It must be understood that through the whole Gothic period, growth or at least change was going on; the transitions from one stage to another were only periods of more rapid change than usual. The whole process may be illustrated by the progress of a language. If, for instance, we compare round-arched architecture in the eleventh century to the Anglo-Saxon form of speech of the time of Alfred the Great, and the architecture of the twelfth century to the English of Chaucer, that of the thirteenth will correspond to the richer language of Shakespeare, that of the fourteenth to the highly polished language of Addison and Pope, and that of the fifteenth to the English of our own day. We can thus obtain an apt parallel to the gradual change and growth which went on in architecture; and we shall find that the oneness of the language in the former case, and of the architecture in the latter, was maintained throughout.

For an account of the Christian round-arched architecture which preceded Gothic, the reader is referred to the companion volume in this series. Here it will be only necessary briefly to review the circumstances which went before the appearance of the pointed styles.

About the Author
Thomas Roger Smith

Thomas Roger Smith (1830–1903) was an English architect and academic. He is now best known for his views and writings on public buildings, in terms of their style and acoustics, and their influence on other architects, particularly in relation to British imperial architecture. His own building designs are not considered distinguished. Born at Sheffield on 14 July 1830, he was the only son of the Rev. Thomas Smith of Sheffield by his wife Louisa Thomas of Chelsea. After private education he entered the office of Philip Hardwick; and spent a year and a half in travel before beginning independent practice as an architect in 1855. Arthur John Gale was in partnership with him until 1891, and from 1888 his son, Ravenscroft Elsey Smith. His office was at Temple Chambers, Temple Avenue, E.C., London. An employee was the novelist Thomas Hardy, for a few months in 1872 as he was struggling to establish himself as a writer. Smith lectured on architecture and became in 1851 a member of the Architectural Association, of which he was president in 1860–1 and again in 1863–4. At the Royal Institute of British Architects (RIBA) he was elected an associate in 1856, in 1863 a fellow, and was for several sessions a member of its council.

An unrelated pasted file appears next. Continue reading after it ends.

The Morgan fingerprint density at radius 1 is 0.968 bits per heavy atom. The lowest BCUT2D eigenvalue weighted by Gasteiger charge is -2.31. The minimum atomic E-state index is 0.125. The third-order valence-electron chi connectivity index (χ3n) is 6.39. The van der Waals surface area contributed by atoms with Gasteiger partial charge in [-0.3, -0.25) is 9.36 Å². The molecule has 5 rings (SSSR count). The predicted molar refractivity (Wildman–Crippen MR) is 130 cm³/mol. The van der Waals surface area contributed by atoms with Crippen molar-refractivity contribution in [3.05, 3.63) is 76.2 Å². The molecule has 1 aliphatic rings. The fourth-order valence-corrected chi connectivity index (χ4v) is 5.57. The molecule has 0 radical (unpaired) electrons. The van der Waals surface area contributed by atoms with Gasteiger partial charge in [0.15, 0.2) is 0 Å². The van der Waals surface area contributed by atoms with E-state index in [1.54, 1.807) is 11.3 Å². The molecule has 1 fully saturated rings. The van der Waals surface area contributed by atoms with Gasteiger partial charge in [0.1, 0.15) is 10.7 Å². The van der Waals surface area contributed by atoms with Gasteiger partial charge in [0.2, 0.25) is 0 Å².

In 1869 he was a founding editor of The Architect. Smith became chairman in 1899 of the statutory board of examiners (under the London Building Acts) which the institute appointed. In 1874 he was made district surveyor under the Metropolitan Board of Works for Southwark and North Lambeth, and was transferred in 1882 to the district of West Wandsworth. Smith's other official appointments were numerous. At the Carpenters' Company, he attained in 1901 the office of master. He was an examiner in architecture to the Science and Art Department, South Kensington Museum, as well as to the City and Guilds Institute. From 1880 to his death, Smith was Professorship of Architecture at University College, London, which he held from 1880 to his death. He was brought in on questions of rights of light, and as an architectural assessor in competitions. Seriously lame for many years, Smith worked on until the end of 1902. He died on 11 March 1903 at his residence, Gordon Street, Gordon Square, London.